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Journalists and their public - misunderstanding or mutual paranoia?

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Monique Dagnaud. Director of research CNRS Dagnaud in the Marcel Mauss Institute (UMR8178/CNRS-EHESS).

Jean-Marie Charon explores the relationships linking journalists to their audience: a compulsory facet of contemporary deeply emblematic of a society of mistrust in which the public space is immersed. Anyone who has participated in any of the numerous debates organized on the issue of media has also witnessed an emotional violence that everyone usually manifests (popular, cultivated, young and old, and so on) against the public information system. This attitude has been clearly identified by a series of polls that since 1987, the measure of confidence given to those who produce the information. The main conclusion is that such confidence is weak and continues to deteriorate.

Journalists are accused of many evils. To polarize themselves around issues far removed from the concerns of the people. To encroach on privacy even at the risk of harming people. To manufacture an "almost" without bothering to verify it. Mixing facts and comments. Proposing a hierarchy of information without reasonable links to the importance of subjects, such as launching various facts as id they were leading-edge products. And above all, they are suspected of being subject to political influence and more recently, in the domain of financial groups.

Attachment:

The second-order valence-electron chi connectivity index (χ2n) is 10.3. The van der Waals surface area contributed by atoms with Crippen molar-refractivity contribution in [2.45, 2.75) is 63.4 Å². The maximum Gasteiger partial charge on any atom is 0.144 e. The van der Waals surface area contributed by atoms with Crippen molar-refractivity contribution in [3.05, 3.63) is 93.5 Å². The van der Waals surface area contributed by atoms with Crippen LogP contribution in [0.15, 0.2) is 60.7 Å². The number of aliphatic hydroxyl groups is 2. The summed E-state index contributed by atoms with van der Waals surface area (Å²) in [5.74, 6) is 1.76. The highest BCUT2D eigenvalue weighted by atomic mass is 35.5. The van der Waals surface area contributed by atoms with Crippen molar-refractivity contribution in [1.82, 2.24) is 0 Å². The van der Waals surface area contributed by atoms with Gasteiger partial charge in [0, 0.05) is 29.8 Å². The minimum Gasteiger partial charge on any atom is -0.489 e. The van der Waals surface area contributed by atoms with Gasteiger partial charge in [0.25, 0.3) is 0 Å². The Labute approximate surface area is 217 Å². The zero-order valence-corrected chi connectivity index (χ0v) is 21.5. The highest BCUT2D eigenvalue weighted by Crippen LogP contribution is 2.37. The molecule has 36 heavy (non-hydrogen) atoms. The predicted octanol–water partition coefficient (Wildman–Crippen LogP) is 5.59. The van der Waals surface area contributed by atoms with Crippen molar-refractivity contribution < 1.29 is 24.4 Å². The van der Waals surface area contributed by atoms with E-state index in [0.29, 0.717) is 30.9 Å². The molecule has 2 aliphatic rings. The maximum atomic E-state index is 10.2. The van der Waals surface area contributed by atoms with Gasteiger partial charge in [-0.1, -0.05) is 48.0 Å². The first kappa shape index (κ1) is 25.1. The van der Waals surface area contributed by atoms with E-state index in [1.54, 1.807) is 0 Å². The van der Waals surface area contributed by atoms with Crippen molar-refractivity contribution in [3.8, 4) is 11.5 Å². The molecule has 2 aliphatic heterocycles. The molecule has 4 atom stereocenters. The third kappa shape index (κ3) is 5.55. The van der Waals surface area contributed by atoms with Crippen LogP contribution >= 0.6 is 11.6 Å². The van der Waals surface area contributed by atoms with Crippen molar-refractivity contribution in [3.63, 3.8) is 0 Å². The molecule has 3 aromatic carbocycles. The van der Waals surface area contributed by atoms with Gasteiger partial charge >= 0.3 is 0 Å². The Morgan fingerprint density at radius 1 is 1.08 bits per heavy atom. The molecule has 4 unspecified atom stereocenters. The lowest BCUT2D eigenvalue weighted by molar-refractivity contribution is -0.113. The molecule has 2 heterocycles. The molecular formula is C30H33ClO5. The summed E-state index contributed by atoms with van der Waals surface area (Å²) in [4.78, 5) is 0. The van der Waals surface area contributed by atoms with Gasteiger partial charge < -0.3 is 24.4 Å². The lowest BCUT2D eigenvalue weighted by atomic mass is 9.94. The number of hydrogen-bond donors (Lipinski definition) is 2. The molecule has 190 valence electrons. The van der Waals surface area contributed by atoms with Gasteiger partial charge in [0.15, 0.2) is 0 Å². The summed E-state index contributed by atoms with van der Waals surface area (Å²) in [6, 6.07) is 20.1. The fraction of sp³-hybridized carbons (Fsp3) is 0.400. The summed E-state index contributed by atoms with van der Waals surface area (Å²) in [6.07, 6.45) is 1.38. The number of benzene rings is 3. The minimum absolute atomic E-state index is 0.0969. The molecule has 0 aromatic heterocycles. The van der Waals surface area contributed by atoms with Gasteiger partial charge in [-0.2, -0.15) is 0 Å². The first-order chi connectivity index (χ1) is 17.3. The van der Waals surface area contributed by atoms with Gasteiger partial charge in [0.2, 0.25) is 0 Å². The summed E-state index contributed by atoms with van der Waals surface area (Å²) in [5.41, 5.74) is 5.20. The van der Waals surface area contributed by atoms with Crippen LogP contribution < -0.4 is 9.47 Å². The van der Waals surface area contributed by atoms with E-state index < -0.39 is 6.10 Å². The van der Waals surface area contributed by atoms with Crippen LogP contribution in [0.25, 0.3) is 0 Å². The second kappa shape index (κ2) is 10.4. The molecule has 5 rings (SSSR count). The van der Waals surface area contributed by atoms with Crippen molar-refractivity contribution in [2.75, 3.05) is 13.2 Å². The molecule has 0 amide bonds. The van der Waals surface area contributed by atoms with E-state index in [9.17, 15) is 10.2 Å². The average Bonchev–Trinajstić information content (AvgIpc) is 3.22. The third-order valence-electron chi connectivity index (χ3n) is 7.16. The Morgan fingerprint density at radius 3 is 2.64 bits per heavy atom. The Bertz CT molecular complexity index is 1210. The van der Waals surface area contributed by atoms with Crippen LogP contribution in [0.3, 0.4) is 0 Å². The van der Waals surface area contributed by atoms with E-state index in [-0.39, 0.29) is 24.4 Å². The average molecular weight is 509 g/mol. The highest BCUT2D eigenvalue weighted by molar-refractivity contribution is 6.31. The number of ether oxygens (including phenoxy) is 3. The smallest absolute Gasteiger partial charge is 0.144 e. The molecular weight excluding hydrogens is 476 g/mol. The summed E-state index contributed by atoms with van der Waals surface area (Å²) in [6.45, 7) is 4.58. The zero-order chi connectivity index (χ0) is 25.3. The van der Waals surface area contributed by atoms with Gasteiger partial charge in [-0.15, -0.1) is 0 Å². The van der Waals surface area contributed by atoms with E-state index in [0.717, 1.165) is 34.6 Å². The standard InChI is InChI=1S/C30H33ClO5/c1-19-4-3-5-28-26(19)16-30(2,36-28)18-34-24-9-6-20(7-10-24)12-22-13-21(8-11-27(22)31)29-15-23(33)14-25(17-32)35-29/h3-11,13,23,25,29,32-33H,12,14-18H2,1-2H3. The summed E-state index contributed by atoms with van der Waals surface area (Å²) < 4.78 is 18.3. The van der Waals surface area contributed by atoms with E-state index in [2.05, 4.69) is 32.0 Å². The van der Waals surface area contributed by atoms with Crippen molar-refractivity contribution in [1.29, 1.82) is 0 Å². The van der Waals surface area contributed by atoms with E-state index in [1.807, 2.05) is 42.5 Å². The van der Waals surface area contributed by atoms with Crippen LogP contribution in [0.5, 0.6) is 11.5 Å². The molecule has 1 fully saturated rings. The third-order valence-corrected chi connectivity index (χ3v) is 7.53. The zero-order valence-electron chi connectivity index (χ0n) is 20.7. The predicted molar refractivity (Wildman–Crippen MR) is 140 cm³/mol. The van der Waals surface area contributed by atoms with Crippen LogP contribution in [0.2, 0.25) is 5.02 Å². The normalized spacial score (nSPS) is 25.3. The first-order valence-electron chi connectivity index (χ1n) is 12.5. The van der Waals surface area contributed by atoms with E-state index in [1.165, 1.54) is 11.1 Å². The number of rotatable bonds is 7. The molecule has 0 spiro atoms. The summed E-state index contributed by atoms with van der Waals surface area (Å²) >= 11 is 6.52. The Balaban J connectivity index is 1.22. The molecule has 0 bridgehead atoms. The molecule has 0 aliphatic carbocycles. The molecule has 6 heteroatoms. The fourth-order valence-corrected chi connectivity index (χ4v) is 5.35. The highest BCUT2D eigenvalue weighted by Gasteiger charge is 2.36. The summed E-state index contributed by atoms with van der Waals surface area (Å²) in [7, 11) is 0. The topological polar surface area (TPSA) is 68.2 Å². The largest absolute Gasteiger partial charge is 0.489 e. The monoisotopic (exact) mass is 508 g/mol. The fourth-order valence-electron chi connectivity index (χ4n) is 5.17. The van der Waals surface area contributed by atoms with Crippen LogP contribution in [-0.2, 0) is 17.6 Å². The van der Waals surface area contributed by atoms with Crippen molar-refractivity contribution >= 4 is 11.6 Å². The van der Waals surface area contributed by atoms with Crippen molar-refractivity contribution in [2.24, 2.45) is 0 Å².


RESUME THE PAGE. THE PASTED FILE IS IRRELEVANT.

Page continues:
Jean-Marie Charon serenely describes the complaints made by the public relating to the media and tries to describe, siding with journalists and the information producers, the reasons for this disaffection.

The key lies in a misunderstanding, he says, in the unfulfilled expectations of the public. They want reliable information of quality, information with "zero defects". "The public, or a significant part of it, demand that the media and journalists produce knowledge." Meanwhile, journalists complain about their working conditions (urgency, material resources, competitive bidding) greatly limit such a desire. The demands of the public "forget" the essentially unfinished and random character of breaking news. "Current affairs information is by definition an outlet at any given moment, a situation that has burst out suddenly, without having captured its deeper deep sense, and even less its evolution over time.

Information is fragile material

In other words, information is a fragile matter, evolutionary and generally relative... by its very nature. Following in the wake of a resolution on the ethics of journalists adopted in 1993 by the Parliamentary Assembly of the Council of Europe, the National Advisory Commission on human rights (1995) and the Economic and Social Council (1999), the recommendations multiplied. The first, aimed at ensuring a high level of training of journalists: the creation of the Po School of Journalism of Science, which was based on this argument. The second proposed the establishment of a code of conduct that would define best practices. In fact, the profession is framed by long agreements, in particular the Charter of Munich, and also by a set of texts adopted by newsrooms or press companies.

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